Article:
“Eurozone’s institutional failure does not allow it to deal with financial crises”

Economist Ricardo R. Reis expects “better policymaking from the European authorities now.” Originally from Portugal, Reis teaches at Columbia University, he is a former graduate from the London School of Economics and Harvard Ph.D and has worked extensively on inflation dynamics and monetary and fiscal policy, including evaluation of fiscal stimulus programs. He gives his take on the current economic turmoil for our readers in the first of a summer interviews’ series.

First of all, a pretty general question: is Europe ahead or behind the curve? European leaders and institutions have been behind the curve in this entire crisis, and things have not changed in the past month.

One only needs to look at the debate and statements when the problem emerged in Greece almost two years ago, and compare them to what we know now. At the core of the problem, there is an institutional failure in the design of the euro-area that does not allow it to deal with financial crises, and a very difficult political compromise that has not been reached on how to fix this gap.

Do you think the euro is here to stay? The euro was created as political project, not an economic one, and while the political will remain, so will the currency. But, certainly, much remains to be done to strengthen the institutions and foundations of the euro, and its disappearance will never be out of question.

Why is the ECB not acting? It bought southern european countries’ debt before, so it cannot claim that that’s not in its protocol… The ECB is acting by reducing interest rates, and massively expanding its liquidity facilities through which banks can borrow against different types of collateral, especially sovereign debt. It is very difficult for the ECB to buy a lot of sovereign debt. By buying debt, the ECB brings onto itself the risk that the debt will not be paid, which becomes higher the more debt the ECB buys and default becomes less complicated. Yet, the ECB has no guarantee from any fiscal authority in Europe that it will be recapitalized in case it suffers these losses. So, it is risking its own solvency, and its commitment to prevent hyperinflation when it does so.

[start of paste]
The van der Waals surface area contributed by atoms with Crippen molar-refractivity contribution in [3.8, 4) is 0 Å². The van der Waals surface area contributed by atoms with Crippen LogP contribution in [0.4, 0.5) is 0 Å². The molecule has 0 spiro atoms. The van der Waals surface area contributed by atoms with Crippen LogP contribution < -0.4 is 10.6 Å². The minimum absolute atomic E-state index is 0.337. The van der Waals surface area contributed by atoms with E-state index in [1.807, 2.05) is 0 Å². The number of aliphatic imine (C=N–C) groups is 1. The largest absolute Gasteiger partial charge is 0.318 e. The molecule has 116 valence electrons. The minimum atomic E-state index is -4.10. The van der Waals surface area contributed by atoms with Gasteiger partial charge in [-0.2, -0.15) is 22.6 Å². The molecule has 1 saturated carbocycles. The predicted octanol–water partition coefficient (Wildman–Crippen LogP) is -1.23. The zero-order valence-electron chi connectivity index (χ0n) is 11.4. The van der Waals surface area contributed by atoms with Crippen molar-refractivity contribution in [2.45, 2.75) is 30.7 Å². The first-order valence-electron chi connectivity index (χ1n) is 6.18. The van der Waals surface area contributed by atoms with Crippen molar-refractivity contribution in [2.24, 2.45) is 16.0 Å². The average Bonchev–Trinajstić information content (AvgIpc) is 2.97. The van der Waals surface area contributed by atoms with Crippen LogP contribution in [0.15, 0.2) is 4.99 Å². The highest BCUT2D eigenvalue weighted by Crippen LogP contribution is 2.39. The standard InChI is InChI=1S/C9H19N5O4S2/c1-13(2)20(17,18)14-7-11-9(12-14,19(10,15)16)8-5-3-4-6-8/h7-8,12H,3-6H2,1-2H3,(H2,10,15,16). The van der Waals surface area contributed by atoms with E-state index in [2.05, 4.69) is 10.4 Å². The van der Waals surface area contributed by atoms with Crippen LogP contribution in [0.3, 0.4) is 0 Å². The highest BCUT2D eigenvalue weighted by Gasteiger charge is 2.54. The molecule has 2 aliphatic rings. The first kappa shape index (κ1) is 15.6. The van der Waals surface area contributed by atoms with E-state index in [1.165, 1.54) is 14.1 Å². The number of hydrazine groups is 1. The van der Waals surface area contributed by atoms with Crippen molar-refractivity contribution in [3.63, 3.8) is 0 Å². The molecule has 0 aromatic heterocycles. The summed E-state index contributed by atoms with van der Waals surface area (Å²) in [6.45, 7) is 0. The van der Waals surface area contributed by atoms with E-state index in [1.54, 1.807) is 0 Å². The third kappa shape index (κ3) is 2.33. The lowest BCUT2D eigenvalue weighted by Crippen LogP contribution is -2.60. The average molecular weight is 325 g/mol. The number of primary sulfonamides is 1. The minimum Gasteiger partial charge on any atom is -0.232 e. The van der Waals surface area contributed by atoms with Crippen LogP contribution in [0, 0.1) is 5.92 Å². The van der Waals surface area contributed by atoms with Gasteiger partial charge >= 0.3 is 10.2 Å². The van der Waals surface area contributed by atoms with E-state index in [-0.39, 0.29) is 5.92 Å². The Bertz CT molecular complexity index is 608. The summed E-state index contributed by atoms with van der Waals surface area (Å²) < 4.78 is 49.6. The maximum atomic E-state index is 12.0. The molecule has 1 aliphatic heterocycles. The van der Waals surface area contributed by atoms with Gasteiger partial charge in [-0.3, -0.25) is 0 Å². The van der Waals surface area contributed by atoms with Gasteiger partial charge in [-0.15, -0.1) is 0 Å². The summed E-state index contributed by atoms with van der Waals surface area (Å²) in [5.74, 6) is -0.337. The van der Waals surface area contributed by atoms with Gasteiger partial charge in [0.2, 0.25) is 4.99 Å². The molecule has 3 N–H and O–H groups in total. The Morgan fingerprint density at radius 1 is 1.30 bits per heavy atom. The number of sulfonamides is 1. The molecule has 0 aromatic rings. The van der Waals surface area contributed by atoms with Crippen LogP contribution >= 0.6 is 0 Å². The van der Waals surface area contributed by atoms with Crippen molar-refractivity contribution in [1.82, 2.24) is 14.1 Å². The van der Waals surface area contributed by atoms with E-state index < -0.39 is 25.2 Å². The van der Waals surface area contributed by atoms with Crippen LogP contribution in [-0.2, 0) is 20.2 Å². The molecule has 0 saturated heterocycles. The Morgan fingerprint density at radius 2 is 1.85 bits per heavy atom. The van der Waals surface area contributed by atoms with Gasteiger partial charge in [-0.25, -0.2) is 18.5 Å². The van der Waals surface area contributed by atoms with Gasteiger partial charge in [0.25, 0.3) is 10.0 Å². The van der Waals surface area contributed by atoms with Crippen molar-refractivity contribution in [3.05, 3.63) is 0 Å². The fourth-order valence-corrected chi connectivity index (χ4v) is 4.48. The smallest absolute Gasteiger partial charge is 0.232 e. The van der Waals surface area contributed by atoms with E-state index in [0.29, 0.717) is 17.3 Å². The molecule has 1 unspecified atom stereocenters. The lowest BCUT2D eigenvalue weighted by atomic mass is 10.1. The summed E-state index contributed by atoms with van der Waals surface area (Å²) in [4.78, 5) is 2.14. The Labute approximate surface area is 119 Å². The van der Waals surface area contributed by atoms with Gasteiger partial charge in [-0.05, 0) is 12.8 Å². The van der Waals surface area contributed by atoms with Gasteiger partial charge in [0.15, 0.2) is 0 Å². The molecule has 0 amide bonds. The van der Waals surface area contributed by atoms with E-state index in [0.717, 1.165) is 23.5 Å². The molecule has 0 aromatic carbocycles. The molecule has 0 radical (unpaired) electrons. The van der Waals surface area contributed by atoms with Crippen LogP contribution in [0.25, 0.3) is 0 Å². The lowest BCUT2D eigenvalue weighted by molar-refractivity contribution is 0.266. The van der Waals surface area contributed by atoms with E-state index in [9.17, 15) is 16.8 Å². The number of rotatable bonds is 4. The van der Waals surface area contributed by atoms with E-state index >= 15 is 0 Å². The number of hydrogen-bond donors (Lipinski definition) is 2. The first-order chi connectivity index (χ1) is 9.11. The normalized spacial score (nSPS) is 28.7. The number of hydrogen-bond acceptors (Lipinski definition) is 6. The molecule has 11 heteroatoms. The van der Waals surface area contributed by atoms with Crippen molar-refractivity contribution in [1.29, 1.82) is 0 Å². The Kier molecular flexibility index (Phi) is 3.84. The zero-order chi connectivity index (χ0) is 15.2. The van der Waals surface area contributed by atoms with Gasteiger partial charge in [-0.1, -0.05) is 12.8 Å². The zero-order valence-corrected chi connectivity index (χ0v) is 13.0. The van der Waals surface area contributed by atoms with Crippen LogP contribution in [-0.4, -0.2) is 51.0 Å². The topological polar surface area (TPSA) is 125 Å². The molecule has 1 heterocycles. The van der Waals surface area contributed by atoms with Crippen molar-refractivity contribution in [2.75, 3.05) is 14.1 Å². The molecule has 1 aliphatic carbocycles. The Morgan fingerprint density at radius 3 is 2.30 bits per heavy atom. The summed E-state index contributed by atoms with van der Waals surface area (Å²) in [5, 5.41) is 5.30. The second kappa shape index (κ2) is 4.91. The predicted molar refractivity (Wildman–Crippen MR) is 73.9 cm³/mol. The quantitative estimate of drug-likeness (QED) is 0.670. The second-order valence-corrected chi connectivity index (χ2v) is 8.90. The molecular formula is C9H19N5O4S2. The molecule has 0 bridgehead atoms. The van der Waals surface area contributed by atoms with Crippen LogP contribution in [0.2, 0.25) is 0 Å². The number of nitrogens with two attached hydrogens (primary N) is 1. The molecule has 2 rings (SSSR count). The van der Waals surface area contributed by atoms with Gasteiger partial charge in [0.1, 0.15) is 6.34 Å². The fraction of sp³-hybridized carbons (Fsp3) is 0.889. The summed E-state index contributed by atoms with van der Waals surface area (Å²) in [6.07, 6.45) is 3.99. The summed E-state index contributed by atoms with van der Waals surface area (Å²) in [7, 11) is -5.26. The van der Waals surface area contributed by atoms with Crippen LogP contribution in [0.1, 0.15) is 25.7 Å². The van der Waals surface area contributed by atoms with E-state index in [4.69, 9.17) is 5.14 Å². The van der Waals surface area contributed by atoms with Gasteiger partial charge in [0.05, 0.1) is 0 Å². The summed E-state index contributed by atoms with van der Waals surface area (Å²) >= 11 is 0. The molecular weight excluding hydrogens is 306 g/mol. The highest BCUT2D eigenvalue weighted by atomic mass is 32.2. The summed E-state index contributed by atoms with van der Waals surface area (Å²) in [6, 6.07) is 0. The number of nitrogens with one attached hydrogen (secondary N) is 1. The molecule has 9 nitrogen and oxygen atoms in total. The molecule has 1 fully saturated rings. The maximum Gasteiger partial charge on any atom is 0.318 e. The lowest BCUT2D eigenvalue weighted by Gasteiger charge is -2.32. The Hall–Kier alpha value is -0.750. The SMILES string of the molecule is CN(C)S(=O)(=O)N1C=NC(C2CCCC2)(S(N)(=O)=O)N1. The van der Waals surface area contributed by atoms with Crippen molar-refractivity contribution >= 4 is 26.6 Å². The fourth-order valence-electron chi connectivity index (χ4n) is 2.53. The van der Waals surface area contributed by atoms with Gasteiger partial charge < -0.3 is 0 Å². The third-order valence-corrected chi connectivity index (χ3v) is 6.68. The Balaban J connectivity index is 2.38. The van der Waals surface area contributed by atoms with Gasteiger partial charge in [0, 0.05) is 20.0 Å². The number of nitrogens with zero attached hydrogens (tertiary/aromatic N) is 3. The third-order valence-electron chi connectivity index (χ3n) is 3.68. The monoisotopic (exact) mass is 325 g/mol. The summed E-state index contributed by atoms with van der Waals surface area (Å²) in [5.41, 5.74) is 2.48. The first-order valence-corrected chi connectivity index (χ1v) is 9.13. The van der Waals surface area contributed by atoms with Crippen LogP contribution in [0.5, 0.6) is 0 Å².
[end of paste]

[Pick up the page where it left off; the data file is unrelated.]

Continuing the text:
Some people think there is actually a political intention of creating a two-speed Eurozone. What’s your take on that? I don’t think that political intention exists. But, it is the case that Europe is going through perhaps its main crisis ever. It is not hard to imagine that in 5 years we will have a very different Europe, but it is much harder to predict what it will look like.

SPAIN’S DIABOLIC LOOP

Why do you think the Spanish ten year bonds yield is so high? Everybody agrees it is not based in fundamentals. Fears about the solvency of Spanish banks feed fears about solvency of the Spanish state, which would have to come to the rescue of some banks. But in turn, as the price of Spanish bonds falls, the banks get in more trouble as they hold so many of them, and because there is growing anticipation that austerity will follow leading to low growth and further hurting banks’ balance sheets. Caught in this diabolic loop, there is great room for runs on the sovereign debt market.

It’s been said that we (southern european countries) are under speculative attacks. Can that be true? How can somebody increase the yield on Spanish debt if at all? It is hard to believe that anyone could by itself manipulate a market of the size of the Spanish bond market.

Geithner and Bernanke both said Europe together with the fiscal cliff are the biggest risks on US economy right now. On the other hand, US financial institutions already reduced drastically their exposure to southern countries debt. Why do they say that? Because Europe is still a source of massive exporter and importer of goods to the United States. So, a deep recession in Europe will inevitably affect economic growth in the US.

Please tell us one positive thing in the horizon for the sake of Europe, if you see any… Greece, Ireland and Portugal are small in the overall euro-zone, so it was possible to do some political posturing or take strong stands on principle regardless of the consequences. Spain is big, and with Italy, too big to fail without having a serious effect on financial institutions across Northern Europe, a recession euro-wide, and the credibility of the euro. So, I expect better policymaking from the European authorities now.

About the Author

Ana Fuentes
Ana Fuentes is The Corner Editor-in-Chief. Currently based in Madrid, she has been a correspondent in New York, Beijing and Paris for several international media outlets such as Prisa Radio, Radio Netherlands or CNN en español. Ana holds a degree in Journalism from the Complutense University in Madrid and the Sorbonne University in Paris, and a Masters in Journalism from Spanish newspaper El País. You can contact her at: anaf[at]thecorner.eu

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